Calgary Flames supporters should be terrified by the news. Matthew Tkachuk could be on the way out for the team, less than a week after Johnny Gaudreau was traded away. That’s the fairest interpretation of the news that the Flames filed to take Tkachuk to salary arbitration late Monday.
This isn’t a move to save money on his $9 million qualifying offer, as the 24-year-old restricted free agent is guaranteed to make a fortune following his 42 goals and 104 points this season.
They are going to reward him well. To avoid a one-year contract, but more importantly, to purchase time. Those who believe that a long-term deal with the star winger is in the best interest of both parties would argue that now is the time.
Most realistically, a move for the squad’s second-best player to a team on the other side of the border will be necessary for a few months. I’m a skeptic and a pessimist. It is highly likely that Tkachuk has signaled to the Flames that he does not want to continue his time in Calgary.
If so, the only difference between Tkachuk and his American colleague, Gaudreau, is that Tkachuk is far more open about his intentions than Johnny Ohio was.
To his credit, Flames general manager Brad Treliving declined to comment on the trade when reached by Sportsnet. However, the truth is that Tkachuk must be dealt with as soon as he refuses to sign a multi-year contract. The lesson from Gaudreau’s departure was clear: This can’t happen again.
By signing their $9-million qualifying offer by Friday’s deadline, Calgary Flames took a first step in protecting themselves from the potential of Tkachuk filing for arbitration.
Like Gaudreau did last week, he would have been eligible for free agency next year. Until now, he had refrained from signing it since a contract like that benefited no one.
As long as Tkachuk signed his qualifying offer, potential trade partners would have no option except to extend him for an entire eight years. A return to North America or a larger market would make sense for both Tkachuk and the Flames to work together to make happen. At this point, acrimony would be a waste of time.
There are arbitration hearings scheduled to begin July 27 and extend through August 11, but if Tkachuk goes through the process he cannot negotiate an extension until January 1, 2023.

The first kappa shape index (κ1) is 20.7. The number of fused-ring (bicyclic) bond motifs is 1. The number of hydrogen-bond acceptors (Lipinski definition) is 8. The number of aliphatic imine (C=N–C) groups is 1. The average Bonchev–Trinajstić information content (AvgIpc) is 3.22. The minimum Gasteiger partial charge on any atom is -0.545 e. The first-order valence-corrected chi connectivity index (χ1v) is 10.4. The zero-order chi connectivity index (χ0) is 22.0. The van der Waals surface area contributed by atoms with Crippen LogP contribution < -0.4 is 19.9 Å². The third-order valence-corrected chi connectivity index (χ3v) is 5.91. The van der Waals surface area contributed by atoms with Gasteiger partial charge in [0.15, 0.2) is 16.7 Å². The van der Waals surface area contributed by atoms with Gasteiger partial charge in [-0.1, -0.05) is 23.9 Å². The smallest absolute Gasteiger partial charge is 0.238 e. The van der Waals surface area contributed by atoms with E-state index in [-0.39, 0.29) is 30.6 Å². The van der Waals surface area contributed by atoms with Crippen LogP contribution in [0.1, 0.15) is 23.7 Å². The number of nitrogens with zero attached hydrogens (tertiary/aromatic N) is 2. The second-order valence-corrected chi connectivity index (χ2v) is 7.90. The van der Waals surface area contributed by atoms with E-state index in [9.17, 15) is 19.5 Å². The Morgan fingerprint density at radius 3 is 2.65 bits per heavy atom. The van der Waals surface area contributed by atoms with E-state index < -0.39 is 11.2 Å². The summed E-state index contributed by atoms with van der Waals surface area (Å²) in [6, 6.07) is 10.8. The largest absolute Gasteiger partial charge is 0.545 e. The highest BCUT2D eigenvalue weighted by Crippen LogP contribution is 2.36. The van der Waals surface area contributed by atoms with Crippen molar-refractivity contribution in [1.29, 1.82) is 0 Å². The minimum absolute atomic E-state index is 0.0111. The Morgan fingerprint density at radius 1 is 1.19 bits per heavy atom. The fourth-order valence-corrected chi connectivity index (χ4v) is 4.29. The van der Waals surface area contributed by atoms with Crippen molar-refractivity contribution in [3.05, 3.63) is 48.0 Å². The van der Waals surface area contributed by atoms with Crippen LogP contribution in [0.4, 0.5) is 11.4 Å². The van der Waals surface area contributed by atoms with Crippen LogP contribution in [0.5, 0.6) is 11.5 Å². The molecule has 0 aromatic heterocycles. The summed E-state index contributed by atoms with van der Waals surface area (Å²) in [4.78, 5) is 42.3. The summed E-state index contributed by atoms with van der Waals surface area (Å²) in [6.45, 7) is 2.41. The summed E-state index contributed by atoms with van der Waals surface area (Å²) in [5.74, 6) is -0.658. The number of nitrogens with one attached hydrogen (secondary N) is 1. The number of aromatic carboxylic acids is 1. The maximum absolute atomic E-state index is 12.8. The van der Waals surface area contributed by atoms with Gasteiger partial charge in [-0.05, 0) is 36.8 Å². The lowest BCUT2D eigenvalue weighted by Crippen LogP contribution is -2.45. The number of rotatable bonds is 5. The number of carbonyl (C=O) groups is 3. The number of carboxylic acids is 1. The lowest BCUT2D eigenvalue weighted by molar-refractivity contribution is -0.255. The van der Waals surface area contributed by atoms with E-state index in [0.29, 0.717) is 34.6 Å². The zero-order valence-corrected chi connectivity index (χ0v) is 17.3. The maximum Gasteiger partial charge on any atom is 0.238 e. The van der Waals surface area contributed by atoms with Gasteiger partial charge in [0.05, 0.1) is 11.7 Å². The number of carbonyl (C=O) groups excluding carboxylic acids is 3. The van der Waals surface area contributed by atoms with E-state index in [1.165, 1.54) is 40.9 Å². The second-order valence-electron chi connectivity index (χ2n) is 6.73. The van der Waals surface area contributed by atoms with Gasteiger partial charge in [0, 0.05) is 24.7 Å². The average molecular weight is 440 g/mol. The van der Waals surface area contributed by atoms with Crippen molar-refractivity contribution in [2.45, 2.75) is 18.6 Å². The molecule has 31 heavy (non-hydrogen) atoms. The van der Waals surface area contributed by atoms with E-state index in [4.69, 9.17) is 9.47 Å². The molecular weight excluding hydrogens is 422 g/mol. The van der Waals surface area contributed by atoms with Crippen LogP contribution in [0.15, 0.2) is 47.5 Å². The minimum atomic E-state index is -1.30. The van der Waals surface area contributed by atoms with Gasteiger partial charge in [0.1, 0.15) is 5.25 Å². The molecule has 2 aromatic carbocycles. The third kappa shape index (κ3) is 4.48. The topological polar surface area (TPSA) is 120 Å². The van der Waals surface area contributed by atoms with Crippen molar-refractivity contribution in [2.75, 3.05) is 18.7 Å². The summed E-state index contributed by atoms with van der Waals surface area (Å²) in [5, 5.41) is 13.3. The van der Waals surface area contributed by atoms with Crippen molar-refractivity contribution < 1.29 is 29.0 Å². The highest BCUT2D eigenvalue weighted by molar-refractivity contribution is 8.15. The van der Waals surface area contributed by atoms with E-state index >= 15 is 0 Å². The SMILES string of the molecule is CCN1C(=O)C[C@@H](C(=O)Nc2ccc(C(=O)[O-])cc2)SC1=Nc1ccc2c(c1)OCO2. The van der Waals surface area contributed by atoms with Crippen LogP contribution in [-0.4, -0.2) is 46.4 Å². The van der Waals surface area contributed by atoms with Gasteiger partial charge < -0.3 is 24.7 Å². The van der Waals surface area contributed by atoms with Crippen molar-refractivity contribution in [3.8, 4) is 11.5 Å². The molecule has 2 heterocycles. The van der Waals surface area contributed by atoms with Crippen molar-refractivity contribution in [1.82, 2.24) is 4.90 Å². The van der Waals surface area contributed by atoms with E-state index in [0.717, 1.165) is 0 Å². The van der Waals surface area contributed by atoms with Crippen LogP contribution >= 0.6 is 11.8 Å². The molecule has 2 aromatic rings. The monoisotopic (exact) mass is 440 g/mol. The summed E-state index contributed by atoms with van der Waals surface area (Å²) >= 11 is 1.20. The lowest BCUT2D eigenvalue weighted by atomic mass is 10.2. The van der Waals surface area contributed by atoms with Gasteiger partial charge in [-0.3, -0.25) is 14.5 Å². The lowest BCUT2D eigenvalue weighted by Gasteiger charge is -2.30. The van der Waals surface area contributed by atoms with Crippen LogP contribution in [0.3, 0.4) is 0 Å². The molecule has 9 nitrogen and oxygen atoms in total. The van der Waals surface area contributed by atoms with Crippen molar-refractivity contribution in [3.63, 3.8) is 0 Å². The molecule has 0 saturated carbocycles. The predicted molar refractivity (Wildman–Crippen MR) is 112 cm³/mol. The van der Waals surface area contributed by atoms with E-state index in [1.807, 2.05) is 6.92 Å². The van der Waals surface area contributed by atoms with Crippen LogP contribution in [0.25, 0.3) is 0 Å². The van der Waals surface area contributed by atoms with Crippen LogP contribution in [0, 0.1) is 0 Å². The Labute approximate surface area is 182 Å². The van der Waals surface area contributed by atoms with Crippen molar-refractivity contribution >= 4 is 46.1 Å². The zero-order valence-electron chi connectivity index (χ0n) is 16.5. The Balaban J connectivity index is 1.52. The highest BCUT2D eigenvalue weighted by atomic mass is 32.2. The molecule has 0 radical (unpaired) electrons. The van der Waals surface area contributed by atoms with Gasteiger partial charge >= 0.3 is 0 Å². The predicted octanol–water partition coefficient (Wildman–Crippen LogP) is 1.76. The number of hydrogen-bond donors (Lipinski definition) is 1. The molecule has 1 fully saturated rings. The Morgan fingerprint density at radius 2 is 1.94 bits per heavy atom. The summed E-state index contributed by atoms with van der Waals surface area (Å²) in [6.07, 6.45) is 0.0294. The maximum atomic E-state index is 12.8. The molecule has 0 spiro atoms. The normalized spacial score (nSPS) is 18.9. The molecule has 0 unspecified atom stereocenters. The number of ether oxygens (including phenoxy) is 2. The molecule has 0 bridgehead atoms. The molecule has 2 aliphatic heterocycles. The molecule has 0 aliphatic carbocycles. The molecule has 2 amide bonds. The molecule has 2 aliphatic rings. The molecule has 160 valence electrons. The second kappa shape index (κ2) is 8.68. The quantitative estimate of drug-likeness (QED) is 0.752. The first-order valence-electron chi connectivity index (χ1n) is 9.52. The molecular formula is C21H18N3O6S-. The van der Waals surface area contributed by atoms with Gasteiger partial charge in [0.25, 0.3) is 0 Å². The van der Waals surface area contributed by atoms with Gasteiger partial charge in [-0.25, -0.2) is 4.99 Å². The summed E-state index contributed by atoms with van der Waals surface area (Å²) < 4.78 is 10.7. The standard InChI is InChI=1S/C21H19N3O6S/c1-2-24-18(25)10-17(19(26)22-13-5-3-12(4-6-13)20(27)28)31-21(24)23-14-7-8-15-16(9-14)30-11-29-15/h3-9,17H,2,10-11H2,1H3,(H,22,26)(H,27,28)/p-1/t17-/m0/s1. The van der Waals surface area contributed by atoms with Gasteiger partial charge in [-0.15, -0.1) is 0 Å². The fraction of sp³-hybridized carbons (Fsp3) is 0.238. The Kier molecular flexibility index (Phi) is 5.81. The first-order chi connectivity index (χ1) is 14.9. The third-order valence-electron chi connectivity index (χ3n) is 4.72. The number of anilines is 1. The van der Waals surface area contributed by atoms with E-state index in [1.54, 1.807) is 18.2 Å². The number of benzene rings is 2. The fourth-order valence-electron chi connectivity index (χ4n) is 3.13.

The best course of action is to engage in a transaction prior to that. As a one-year contract, the anxiety over receiving an offer sheet is unlikely to be great. For a one-year rental, the Flames would get two first-round picks, two second-round picks, and a third-rounder if they offered Tkachuk $8.4 million to $10.5 million. Four first-round picks would be required for any amount beyond $10.5 million.
A team would lose a first-, second-, and third-round draught pick if they agreed to a $6.3 million to $8.4 million deal. For one year, the Flames would not be allowed to trade a player like Tkachuk once he signed an offer sheet like this and the team matched it.
It wasn’t going to happen on Monday because of them. No matter what, Tkachuk will sign a long-term contract with the organization that chose him sixth overall in 2016 and has since been rewarded with one of the league’s most distinctive talents. Tkachuk
In order to keep him, the team will use every means at their disposal. Tkachuk’s future in Calgary has been a top priority for management for months now. This is unlikely, however, considering the length of time they’ve had to discuss the turkey.
When a player like Tkachuk, like Gaudreau, says he wants to leave a team, it isn’t because of the money. It’s all about how you live your life and how you raise your family. Because of the distance from his hometown of St. Louis, the fact that it is across a border, and the lack of a new ice rink, Calgary’s position is not good.
Gaudreau’s exit didn’t help matters either. A big change in this franchise’s aesthetic is possible within the next week or so. Regardless of how things turn out, there’s hope for the fans.
Flames supporters received some good news on Monday afternoon. His representative, Ritch Winter, stated on the Eric Francis Show that the 35-goal scorer is open to signing a contract that lasts longer than the one year required to keep him off the free market after his current deal ends.
“I don’t want to get into the negotiations—I share Brad Treliving’s view that it’s never really healthy for the process—but I think ultimately to admit that Andrew has submitted a proposal on a multi-year deal tells you he’s quite interested in staying here despite the uncertainty that surrounds Matthew Tkachuk,” said Winter, ironically.
Whatever the outcome, Matthew Tkachuk will be replaced by another player in a trade. Although a Matthew Tkachuk-type player is unlikely, an Alex DeBrincat could emerge. In the event that Tkachuk gets relocated, you won’t be going anywhere.
Tkachuk and his brother Brady will be playing together in Ottawa if DeBrincat joins the Flames, so it’s interesting that he mentioned DeBrincat. Hold your breath. As Winter put it, “Andrew feels quite at home here. He likes the management team, he enjoys the city, he’s had a positive experience.”
“He told them he’d be open to a longer-term contract,” a source claimed. So far, arbitration has been brought by Oliver Kylington, Matthew Phillips, and Mangiapane.